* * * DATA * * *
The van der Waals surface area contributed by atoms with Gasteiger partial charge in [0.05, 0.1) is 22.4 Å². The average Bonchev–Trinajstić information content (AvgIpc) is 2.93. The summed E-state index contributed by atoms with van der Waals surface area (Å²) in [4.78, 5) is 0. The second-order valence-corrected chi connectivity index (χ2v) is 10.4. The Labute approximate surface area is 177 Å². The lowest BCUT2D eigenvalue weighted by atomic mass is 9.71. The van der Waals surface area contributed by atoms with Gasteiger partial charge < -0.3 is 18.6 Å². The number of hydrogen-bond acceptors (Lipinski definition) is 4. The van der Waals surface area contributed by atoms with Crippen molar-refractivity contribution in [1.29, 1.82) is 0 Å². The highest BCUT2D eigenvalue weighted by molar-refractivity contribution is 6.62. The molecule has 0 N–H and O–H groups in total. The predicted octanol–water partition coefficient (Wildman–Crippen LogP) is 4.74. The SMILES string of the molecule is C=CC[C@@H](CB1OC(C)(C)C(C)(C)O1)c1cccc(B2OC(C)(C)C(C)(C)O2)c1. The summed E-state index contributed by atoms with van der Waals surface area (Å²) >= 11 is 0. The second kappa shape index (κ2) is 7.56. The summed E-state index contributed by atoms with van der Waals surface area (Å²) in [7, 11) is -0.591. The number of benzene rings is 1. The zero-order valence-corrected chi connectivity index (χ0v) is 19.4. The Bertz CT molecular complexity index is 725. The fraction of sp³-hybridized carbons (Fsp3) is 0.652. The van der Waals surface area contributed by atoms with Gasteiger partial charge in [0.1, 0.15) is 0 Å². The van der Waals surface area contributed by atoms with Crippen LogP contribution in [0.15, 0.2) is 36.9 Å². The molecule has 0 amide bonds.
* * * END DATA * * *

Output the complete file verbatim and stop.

The van der Waals surface area contributed by atoms with Gasteiger partial charge in [0.05, 0.1) is 22.4 Å². The average Bonchev–Trinajstić information content (AvgIpc) is 2.93. The summed E-state index contributed by atoms with van der Waals surface area (Å²) in [4.78, 5) is 0. The second-order valence-corrected chi connectivity index (χ2v) is 10.4. The Labute approximate surface area is 177 Å². The lowest BCUT2D eigenvalue weighted by atomic mass is 9.71. The van der Waals surface area contributed by atoms with Gasteiger partial charge < -0.3 is 18.6 Å². The number of hydrogen-bond acceptors (Lipinski definition) is 4. The van der Waals surface area contributed by atoms with Crippen molar-refractivity contribution in [1.29, 1.82) is 0 Å². The highest BCUT2D eigenvalue weighted by molar-refractivity contribution is 6.62. The molecule has 0 N–H and O–H groups in total. The predicted octanol–water partition coefficient (Wildman–Crippen LogP) is 4.74. The SMILES string of the molecule is C=CC[C@@H](CB1OC(C)(C)C(C)(C)O1)c1cccc(B2OC(C)(C)C(C)(C)O2)c1. The summed E-state index contributed by atoms with van der Waals surface area (Å²) >= 11 is 0. The second kappa shape index (κ2) is 7.56. The summed E-state index contributed by atoms with van der Waals surface area (Å²) in [7, 11) is -0.591. The number of benzene rings is 1. The zero-order valence-corrected chi connectivity index (χ0v) is 19.4. The Bertz CT molecular complexity index is 725. The fraction of sp³-hybridized carbons (Fsp3) is 0.652. The van der Waals surface area contributed by atoms with Gasteiger partial charge in [0.1, 0.15) is 0 Å². The van der Waals surface area contributed by atoms with Crippen LogP contribution in [0.15, 0.2) is 36.9 Å². The molecule has 0 amide bonds.